Table 1: Baseline accuracies (historical corpus)
Assonance and consonance experiments
All assonance experiments and most consonance experiments used leave-one-out (L1O) validation. Only the 38-author consonance experiments used 10-fold validation. For assonance, we experimented with all combinations of the following parameters: a max-IVD of 5, 10, and 15, sentence and paragraph search boundaries, the longest- and the two-longest assonance sequences per block, and the all-vowel (stressed and non-stressed) option. For consonance, we used max-ICD of 5, 10, 15, and 25, outputting the top 100 consonant-sound/frequency pairs. In all experiments, we used MLP and SMO classifiers. The maximum accuracies achieved are presented in Table 2:
Table 2: Consonance vs assonance accuracies (historical corpus)
In the assonance experiments, for larger author sets, the use of the two longest assonance-sequences-per-block produced the strongest results. The results in the 7-author experiments were obtained using the longest-sequence-per-block only. With two exceptions, the maximum accuracy was achieved using a max-IVD of 15. The sentence boundary consistently produced higher accuracy compared to the paragraph boundary. In terms of classification methodology, SMOs outperformed MLPs in two-thirds of the experiments.
, MLPs routinely outperformed SMOs, yielding stronger results in all but one experiments. The optimal max-ICD was 10 in all consonance experiments. Larger max-ICD values led to rapidly deteriorating results.
Experiments with the Reuters corpus
The Reuters Corpus v.1 (RCV1) (Lewis et al, 2004, NIST) is an expansion of the popular Reuters-21578 corpus for text categorization. We selected a random 20-author subset of RCV1 for our second set of experiments. Each author had 50 texts with an average length of about 700 words.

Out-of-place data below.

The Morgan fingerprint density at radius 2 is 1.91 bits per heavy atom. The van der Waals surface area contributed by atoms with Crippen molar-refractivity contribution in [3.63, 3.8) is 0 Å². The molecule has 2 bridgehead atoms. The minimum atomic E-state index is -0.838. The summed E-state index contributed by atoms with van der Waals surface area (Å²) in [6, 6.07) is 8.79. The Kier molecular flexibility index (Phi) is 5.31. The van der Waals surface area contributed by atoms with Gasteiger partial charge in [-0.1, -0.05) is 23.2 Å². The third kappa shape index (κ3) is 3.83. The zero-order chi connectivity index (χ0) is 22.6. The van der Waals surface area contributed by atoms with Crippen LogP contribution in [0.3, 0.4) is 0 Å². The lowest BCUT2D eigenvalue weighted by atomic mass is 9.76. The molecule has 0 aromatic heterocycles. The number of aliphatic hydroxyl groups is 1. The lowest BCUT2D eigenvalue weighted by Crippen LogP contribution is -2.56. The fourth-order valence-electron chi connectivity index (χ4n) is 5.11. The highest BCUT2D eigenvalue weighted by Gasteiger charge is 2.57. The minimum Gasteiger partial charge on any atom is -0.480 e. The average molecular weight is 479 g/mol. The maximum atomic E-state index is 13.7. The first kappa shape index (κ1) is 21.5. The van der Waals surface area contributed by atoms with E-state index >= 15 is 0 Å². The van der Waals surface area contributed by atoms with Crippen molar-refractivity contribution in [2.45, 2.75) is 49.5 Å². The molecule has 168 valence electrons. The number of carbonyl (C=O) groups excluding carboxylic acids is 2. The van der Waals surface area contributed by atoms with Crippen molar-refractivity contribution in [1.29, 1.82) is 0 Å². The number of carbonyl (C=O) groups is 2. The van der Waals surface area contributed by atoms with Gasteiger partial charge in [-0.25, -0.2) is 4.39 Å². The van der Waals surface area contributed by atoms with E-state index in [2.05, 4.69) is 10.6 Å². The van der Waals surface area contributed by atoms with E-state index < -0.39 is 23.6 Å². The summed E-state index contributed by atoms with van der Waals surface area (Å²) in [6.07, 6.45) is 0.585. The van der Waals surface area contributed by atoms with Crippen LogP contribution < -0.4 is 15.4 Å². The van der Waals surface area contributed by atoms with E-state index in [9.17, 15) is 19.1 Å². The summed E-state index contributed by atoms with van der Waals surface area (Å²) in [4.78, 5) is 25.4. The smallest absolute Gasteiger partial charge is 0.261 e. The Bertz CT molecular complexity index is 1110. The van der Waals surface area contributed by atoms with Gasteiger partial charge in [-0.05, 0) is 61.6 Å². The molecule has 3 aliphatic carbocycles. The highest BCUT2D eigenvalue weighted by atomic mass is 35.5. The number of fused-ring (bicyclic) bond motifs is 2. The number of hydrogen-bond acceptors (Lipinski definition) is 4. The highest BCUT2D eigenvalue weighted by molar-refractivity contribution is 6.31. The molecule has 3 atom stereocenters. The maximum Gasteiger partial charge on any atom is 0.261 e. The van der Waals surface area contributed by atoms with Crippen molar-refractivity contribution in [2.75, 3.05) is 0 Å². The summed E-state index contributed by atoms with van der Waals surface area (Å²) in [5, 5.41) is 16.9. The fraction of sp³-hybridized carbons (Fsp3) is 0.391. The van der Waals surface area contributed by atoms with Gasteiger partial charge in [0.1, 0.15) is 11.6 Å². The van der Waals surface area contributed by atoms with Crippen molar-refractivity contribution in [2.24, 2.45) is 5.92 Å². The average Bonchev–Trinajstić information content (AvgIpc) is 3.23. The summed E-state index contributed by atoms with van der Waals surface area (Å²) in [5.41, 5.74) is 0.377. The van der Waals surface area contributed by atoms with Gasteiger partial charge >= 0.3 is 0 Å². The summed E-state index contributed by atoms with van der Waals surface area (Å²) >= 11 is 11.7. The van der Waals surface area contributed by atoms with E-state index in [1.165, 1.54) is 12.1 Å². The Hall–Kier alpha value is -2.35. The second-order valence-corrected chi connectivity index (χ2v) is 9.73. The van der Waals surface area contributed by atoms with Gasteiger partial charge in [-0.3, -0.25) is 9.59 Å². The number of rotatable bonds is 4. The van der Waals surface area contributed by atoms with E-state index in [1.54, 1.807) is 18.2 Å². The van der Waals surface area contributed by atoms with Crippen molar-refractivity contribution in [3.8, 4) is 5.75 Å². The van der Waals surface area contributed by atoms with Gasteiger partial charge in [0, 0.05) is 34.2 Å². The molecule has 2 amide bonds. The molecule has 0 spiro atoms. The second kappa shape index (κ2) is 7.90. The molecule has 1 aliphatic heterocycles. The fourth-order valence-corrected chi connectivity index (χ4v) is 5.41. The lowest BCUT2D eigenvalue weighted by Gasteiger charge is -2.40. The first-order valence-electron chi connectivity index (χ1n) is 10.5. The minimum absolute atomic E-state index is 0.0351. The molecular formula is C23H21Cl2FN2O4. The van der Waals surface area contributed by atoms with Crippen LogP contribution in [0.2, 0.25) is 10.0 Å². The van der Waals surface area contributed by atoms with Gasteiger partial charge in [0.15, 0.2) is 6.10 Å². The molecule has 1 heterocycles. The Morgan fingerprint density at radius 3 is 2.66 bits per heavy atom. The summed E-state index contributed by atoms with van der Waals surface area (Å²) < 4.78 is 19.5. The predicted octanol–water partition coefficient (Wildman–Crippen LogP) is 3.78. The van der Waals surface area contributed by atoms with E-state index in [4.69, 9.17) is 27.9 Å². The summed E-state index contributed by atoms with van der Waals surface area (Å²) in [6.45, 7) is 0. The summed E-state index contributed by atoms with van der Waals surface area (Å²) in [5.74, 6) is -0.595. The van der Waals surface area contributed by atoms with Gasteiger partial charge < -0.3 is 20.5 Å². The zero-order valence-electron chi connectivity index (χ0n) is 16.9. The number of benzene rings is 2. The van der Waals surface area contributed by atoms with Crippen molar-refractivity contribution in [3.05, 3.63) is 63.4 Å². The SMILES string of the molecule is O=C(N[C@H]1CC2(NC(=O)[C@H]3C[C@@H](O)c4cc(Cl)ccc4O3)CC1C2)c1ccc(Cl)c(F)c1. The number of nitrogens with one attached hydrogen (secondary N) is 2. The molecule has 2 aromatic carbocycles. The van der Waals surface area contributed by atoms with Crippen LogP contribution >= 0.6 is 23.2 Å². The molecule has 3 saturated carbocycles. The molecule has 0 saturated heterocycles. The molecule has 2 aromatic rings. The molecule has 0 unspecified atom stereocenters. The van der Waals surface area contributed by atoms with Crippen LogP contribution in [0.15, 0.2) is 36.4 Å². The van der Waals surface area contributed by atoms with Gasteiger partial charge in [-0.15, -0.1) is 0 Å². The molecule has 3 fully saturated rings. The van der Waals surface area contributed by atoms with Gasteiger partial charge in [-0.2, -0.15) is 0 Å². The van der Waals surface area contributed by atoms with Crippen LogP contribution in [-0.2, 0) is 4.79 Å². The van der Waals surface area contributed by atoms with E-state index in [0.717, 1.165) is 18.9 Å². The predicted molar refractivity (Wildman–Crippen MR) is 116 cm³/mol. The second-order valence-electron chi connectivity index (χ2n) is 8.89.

The baseline results are listed in Table 3:
Table 3: Baseline accuracies (Reuters RCV1 corpus)
Assonance and consonance experiments
We repeated all experiments using the RCV1 corpus. The assonance and consonance parameters were varied as described in section 2.3.2. The maximum accuracies obtained are presented in Table 4. Both assonance and consonance performed at least as well as the baseline averages, outperforming most traditional features when the number of authors was relatively small. In all except one case, the maximum consonance accuracy was obtained with a max-ICD of 10. Assonance results were somewhat surprising: As in the case of the historical corpus, the highest accuracy was obtained using a sentence boundary, However, the max-IVD parameter did not affect the accuracy - identical results were obtained using an IVD of 5, 10, and 15. We suspect that this is due to the equal per-author distribution of documents and their sizes in the Reuters corpus. Interestingly, Random Forest (RF) classifiers outperformed both SMOs and MLPs in all experiments.
Table 4: Consonance vs assonance accuracies (RCV1 corpus)
Experiments with poetry
We performed a third set of experiments with two small poetry corpora - 18
th Century American poetry (8 authors, 4-6 texts/author), and a mixed 19
th Century poetry (7 authors, 8-19 texts/author). All parameters of the assonance and consonance algorithms were as in the previous experiments. Table 5 present the assonance/consonance maximum accuracies. The baseline accuracies were 39.48% for both corpora.
Table 5: Consonance vs assonance accuracies (poetry corpora)
Once again, consonance and assonance performed at or above the baseline average. If fact, assonance may have a slight edge in performance in poetry experiments. However, we refrain from drawing conclusions since the corpora are too small to have any statistical validity. We are currently constructing a larger poetry corpus using the resources of (Project Guttenberg 2018).
Conclusion and future work
We presented an experimental study of the effectiveness of the assonance and consonance as stylistic features for authorship attribution. Both features exhibit a good performance for smaller author sets. Consonance appears to work better for attributing historical texts, while assonance may perform better on poetry. The performance of both features is affected by the predisposition of authors to using prosody: Certain author styles (e.g. Paine, Wollstonecraft) are readily recognizable through the use of consonance and assonance, while other authors yield weak results. The most promising use of assonance and consonance is in ensemble classifiers, which use traditional features to carry out the initial classification, and prosodic features to fine-tune the attribution hypothesis.